I am working on a code golf and attempting to write a recursive function using the tuple boolean evaluation syntax ((a,b)[bool]). My function is as follows (with some helpful prints):

def b(A,k,n):
 print "A: ", A
 print "m: ", m
 print "n: ", n
 print "A[m]", A[m]
 if A[m]==k:return m+n
 # return (m+n,(b(A[m:],k,m+n),b(A[:m],k,n))[A[m]<k])[A[m]!=k]
 return m+n if A[m]==k else (b(A[:m],k,n) if A[m]>k else b(A[m:],k,m+n))

Arguments A, k, and n are the input list to search, the key, and the index in the original A which a sublist starts at. m is the middle entry of the list. If I search [1,2,3,4,5,6,7] for 6, I would expect to see the following output

A:  [1, 2, 3, 4, 5, 6, 7]
m:  3
n:  0
A[m] 4
A:  [4, 5, 6, 7]
m:  2
n:  3
A[m] 6

The correct output and result are produced with the non-commented return statement. However, when I attempt to use the commented return statement (which should be equivalent), I receive a recursion depth error.

Moreover, if I replace one of the recursive calls with a determinate value, then search for a value on the edge, it functions as expected. For example, searching for 6 in [1,2,3,4,5,6,7] works correctly if my return statement is:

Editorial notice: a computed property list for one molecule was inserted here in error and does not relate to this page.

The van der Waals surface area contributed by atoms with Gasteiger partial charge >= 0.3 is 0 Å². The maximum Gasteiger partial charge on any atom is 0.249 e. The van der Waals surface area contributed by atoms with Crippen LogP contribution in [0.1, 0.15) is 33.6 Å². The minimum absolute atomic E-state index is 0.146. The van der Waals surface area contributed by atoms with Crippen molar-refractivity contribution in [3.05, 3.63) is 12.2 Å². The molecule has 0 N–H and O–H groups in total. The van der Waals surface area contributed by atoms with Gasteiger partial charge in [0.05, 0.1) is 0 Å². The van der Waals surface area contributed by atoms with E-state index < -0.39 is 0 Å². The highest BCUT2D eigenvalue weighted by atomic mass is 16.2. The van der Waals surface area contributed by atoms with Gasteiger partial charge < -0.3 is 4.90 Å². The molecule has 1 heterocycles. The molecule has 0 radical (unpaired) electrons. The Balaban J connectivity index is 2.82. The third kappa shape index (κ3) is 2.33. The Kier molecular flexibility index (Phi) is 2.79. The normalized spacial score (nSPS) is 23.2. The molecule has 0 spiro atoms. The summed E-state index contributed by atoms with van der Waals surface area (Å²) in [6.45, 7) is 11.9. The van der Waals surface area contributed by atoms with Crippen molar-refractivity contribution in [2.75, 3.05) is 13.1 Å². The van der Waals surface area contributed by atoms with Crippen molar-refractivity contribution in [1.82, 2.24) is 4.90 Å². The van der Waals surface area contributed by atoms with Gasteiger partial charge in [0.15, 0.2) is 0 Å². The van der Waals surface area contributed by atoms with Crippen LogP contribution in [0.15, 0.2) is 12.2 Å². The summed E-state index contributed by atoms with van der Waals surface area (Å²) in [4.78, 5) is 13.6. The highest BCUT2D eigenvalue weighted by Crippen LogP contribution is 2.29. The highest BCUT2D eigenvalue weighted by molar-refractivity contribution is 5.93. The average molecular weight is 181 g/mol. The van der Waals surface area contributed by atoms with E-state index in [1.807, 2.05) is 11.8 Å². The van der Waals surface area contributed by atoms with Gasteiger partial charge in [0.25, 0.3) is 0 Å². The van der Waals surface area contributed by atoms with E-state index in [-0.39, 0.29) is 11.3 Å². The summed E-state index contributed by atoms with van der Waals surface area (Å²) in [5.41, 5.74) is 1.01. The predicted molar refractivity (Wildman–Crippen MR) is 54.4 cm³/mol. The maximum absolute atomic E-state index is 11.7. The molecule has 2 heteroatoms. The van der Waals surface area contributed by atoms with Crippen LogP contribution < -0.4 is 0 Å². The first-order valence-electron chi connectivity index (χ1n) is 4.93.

return (m+n,(b(A[m:],k,m+n),"anyValue")[A[m]>k])[A[m]!=k]

"anyValue" is never returned by my conditional in this case, so why does it matter what value I put in there?

Why do these two statements evaluate differently?


When you do

thing() if condition else other_thing()

only one of thing() and other_thing() is evaluated. The one that isn't returned doesn't get evaluated at all, so you can do things like

base_case_value if base_case_condition else continue_recursing()

and the recursion will stop at the base case.

When you do

(continue_recursing(), base_case_value)[base_case_condition]

Python needs to build the tuple before it can be indexed, so both base_case_value and continue_recursing() are evaluated no matter what. Your function doesn't stop when it hits the base case.

  • So what you're saying is that what I'm attempting is impossible with the tuple syntax?
    – wnnmaw
    Nov 13 '15 at 18:27
  • @wnnmaw: Yup. While in theory, you could build a tuple of lambdas, pick one, and execute it, it'd be way longer. Nov 13 '15 at 18:31
  • @wnnmaw - the tuple method calculates both sides on an if/else clause and then discards one of them. It will never be faster than an if/else and it is potentially disasterous.
    – tdelaney
    Nov 13 '15 at 18:33

The problem is that the two statements aren't equivalent. In the working "if" case, you only call b once per round. In the commented out "tuple boolean" case, you evaluate both b conditions before selecting which one to use with the boolean selector. Since b is recursive, and you always run the "bad" non terminating side along with the "good" terminating side, you get max recursion error.

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